Jahoo

A sustainable ecotourism camp model that provides local villagers with a strong incentive to conserve endangered primates and their habitat

Ecotourism supporting nature conservation and sustainable community development

The Keo Seima Wildlife Sanctuary (KSWS) in Mondoulikri, Cambodia, contains globally important populations of endangered primate species and the forest is the ancestral home of the Bunong ethnic minority, who are amongst the poorest in Cambodia.

The Bunong’s livelihoods depend heavily on the natural environment but tragically, the destruction of the forest and the modernization of society have left them with limited livelihood options.

Nature-based tourism is a mechanism that can benefit both local people and wildlife by providing sustainable financial benefits to the community that are directly linked to the conservation of wildlife and their habitats–and that is exactly what the Jahoo Gibbon Camp seeks to accomplish.

Tours at Jahoo begin from a unique forest camp, built using local and renewable materials inspired by traditional Bunong building design. Indigenous forest guides lead visitors through the forest to observe wildlife. At the camp, you can enjoy comfortable accommodation, forest showers and Bunong cuisine cooked by local cooks, and one-day, overnight, and longer visits to Jahoo can be organized.

Project Goals
  1. To increase community conservation efforts within the Indigenous Community Title (ICT) and Keo Seima Wildlife Sanctuary (KSWS) of the Mondul Kiri province to preserve endangered species, including the globally endangered Yellow-cheeked crested gibbon and Black-shanked douc langur.
  2. To increase wildlife-based tourism within the region in order to ensure conservation efforts are linked to sustainable development and to increase gender equity within the community by encouraging women’s empowerment and engagement in conservation initiatives.
Expected Outcomes
  1. Increased collective ownership and protection around the KSWS
  2. Heightened economic development due to rennovations of the eco-tourism project managed by the Bunong community at the Jahoo Gibbon Camp
  3. Promotion of women to positions of influence in the community
  4. Improved governance of the ICC
  5. Improved WASH understanding and capacity within the community

“Jahoo offers hope of an alternative livelihood that could reconnect Bunong with their forest and its wildlife as a source of income and pride.”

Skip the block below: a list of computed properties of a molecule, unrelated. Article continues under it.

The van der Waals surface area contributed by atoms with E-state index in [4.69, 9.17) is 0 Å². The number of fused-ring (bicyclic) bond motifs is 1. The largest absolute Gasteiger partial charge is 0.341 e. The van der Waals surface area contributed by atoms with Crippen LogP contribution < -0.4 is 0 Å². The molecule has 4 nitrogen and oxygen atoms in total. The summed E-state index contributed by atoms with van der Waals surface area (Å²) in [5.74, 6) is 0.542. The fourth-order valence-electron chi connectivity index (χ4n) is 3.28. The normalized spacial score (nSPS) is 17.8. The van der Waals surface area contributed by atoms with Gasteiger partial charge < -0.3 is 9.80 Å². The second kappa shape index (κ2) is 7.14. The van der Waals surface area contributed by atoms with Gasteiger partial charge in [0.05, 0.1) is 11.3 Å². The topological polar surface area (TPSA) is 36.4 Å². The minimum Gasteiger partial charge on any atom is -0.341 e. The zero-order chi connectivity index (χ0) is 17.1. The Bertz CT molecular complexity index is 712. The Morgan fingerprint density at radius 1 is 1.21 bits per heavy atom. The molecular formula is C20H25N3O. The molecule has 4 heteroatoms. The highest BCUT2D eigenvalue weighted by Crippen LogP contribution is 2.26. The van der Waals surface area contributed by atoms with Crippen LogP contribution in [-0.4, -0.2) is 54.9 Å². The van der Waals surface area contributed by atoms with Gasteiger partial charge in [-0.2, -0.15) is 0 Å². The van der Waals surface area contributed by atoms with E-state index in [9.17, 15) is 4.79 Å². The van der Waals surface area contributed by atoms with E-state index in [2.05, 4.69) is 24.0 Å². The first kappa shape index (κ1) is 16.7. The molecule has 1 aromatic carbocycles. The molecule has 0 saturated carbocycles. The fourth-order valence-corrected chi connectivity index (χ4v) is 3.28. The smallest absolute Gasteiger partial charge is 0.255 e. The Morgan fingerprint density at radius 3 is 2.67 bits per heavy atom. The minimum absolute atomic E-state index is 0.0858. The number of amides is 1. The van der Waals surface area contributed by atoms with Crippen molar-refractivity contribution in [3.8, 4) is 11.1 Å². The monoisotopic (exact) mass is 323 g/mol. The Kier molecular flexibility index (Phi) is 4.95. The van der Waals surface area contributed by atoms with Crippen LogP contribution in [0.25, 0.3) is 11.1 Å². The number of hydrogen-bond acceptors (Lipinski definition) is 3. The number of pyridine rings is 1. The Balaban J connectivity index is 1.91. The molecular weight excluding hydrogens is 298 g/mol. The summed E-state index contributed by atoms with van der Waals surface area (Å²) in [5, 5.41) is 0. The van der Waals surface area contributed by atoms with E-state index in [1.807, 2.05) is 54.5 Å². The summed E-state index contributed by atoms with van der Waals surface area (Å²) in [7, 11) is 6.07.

Kyle Winney

WHI Conservation Specialist

WILDLIFE CONSERVATION

Jahoo Gibbon Camp will help to raise community awareness on the importance of wildlife conservation for sustainable development through employment in the ecotourism industry, dialogue and action within the community including community ranger patrols and educational events, and use of a Village Development Fund (VDF) to be invested in community development projects including clean water, health, and sanitation.

COMMUNITY GOVERNANCE

The World Hope team provide training and continued mentoring to improve the governance of the Indigenous Community Committee (ICC) to manage ecotourism, stop illegal activities that threaten wildlife and take the lead on conservation efforts on indigenous lands by launching community patrols with government partners to protect their natural resources from external threats such as loggers, hunters and land grabbers.

GENDER EQUITY

In a region where women are still oppressed and face harsh realities of violence and poor education which impact not only them, but the children they raise, gender equity is of absolute necessity. The project involves men and women equally and will promote women to positions of influence at Jahoo and within the various committees, including the ICC and the ecotourism committee which oversee the direction of the Jahoo community project.

Book an exclusive tour to the heart of Keo Seima Wildlife Sanctuary. Join wildlife experts and indigenous guides to experience endangered primates, Bunong culture, and stunning rainforest.

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AN ORGANIZATION YOU CAN TRUST.

Spending of World Hope International (Canada) funds is confined to Board approved projects. Funds designated towards a project are used as designated, with the understanding that when the need for that project has been met or cannot be completed for reasons determined by the Board, the remaining funds designated will be used where needed most.

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